So, who is right? Nico or Heli Tiirmaa-Klaar?
To get a reaction, we put both comments to Edvinas Kerza, Lithuanian Vice-Minister of National Defence. Given that his country is leading the effort to take a more European approach to cyber response, how would he respond?
For another perspective, we also put Nico’s comment to Kate Charlet, Program Director of Technology and International Affairs at the Carnegie Endowment for International Peace. Did she think Nico or Heli Tiirmaa-Klaar had the right approach?
Both Nico and Heli Tiirmaa-Klaar are partially right. There will be major components of cybersecurity that remain national in nature. First, sensitive matters like offensive cyber operations or foreign intelligence (e.g., to attribute cyber-attacks) are difficult to share. Second, many nations don’t want to tell others about their vulnerabilities and dependencies. Finally, nations want to preserve national decision-making about when and how to respond to a cyber-attack.
However, there is a very valuable potential role for EU assets in building capacity and responding to crisis. In the United States, our National Guard and Reserve units are integrated into national missions for their “day jobs.” But in a crisis, they can be called up to “coordinate, train, advise, assist” the states. This role has to be carefully defined, though; it just doesn’t always make sense for a team to parachute down to get “hands on keyboard” at a location where they don’t understand the networks. It’s important that the EU be clear, though, about what aspects of cybersecurity are to be left to member states and which are conducive to a European approach.
Next up, we had a comment from S.K., who thinks the EU definitely needs to invest in a dedicated cyberforce with the ability to respond to threats. However, he’s worried about what it would mean in practice, including the implications that the force could be used offensively and not just for cyber defence.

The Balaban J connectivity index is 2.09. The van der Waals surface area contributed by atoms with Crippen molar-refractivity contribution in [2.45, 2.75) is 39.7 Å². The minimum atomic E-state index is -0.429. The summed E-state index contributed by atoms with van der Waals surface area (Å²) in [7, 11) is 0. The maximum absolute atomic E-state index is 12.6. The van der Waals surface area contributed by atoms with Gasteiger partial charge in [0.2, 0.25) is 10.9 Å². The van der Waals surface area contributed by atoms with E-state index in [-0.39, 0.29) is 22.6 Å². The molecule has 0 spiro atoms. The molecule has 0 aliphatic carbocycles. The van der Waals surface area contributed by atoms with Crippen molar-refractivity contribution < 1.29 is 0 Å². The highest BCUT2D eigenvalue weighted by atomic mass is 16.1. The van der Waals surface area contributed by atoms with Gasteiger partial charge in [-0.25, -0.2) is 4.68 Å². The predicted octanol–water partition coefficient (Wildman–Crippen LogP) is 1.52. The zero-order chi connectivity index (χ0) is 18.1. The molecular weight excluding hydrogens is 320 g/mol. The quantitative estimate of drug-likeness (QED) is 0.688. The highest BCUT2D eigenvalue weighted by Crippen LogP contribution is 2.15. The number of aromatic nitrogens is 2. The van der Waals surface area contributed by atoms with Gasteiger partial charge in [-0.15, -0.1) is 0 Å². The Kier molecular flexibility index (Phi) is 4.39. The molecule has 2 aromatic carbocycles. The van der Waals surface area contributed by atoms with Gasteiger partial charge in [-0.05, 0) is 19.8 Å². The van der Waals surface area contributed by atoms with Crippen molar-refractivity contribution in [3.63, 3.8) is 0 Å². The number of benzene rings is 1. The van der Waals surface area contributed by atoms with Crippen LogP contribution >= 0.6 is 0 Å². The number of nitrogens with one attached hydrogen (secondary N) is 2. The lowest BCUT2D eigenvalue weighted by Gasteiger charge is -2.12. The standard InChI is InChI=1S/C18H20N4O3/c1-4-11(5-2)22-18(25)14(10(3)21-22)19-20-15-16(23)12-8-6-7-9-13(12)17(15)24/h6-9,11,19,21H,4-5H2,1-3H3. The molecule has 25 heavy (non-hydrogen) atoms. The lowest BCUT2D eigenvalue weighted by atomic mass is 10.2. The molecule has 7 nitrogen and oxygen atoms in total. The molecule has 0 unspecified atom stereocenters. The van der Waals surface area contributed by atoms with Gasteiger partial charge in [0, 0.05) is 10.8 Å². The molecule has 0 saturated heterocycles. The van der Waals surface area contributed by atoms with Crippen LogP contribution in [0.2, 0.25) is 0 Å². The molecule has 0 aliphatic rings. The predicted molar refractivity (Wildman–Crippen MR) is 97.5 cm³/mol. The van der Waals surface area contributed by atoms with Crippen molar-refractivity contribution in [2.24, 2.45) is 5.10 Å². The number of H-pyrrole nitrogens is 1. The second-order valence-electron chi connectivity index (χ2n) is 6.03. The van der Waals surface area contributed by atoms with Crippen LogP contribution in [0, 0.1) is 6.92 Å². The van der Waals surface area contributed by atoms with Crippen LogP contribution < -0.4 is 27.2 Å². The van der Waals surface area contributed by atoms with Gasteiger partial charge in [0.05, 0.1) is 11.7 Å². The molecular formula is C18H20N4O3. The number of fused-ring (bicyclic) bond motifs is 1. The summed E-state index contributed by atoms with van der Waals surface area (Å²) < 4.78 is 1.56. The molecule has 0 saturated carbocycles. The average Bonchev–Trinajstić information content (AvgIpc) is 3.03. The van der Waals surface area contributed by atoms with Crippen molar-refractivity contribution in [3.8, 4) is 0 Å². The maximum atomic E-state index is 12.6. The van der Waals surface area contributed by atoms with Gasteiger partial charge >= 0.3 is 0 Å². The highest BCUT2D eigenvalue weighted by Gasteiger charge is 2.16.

The announced mission of the new EU Cyber Rapid Response Force is purely about responding to cyber intrusions, with no official offensive capability. However, isn’t there a risk that it might be viewed a provocative by other states (particularly Russia)? Will the new force be purely defensive, and (just as importantly) will it be seen as being purely defensive? Or will it be another step towards “weaponising” cyberspace?
Finally, how would Kate Charlet from the Carnegie Endowment for International Peace respond?
It’s hard for me to imagine how an ‘EU cyberforce’ would work in practice, because nations vary so widely in terms of national readiness and capability, and because decision-making needs to happen so quickly in cyberspace. If such a force had a defensive mission (say, to help European critical infrastructure in a crisis), then some of those concerns would be easier, but still complex.
The best way to protect from cyber threats without encouraging a cyber arms race is to build resilience across the EU to quickly recover after a cyber attack; stand together with partners and allies to “call out” and impose costs on bad behaviour; and to help build norms of responsible behaviour in cyberspace.
On 6 November 2018, our sister think tank, Friends of Europe, is holding an event in Brussels on developing EU cyber resilience, as part of their Peace, Security and Defence Programme.
Should the EU create a European Cyber Force? Could it be viewed as provocative by Russia? Let us know your thoughts and comments in the form below and we’ll take them to policymakers and experts for their reactions!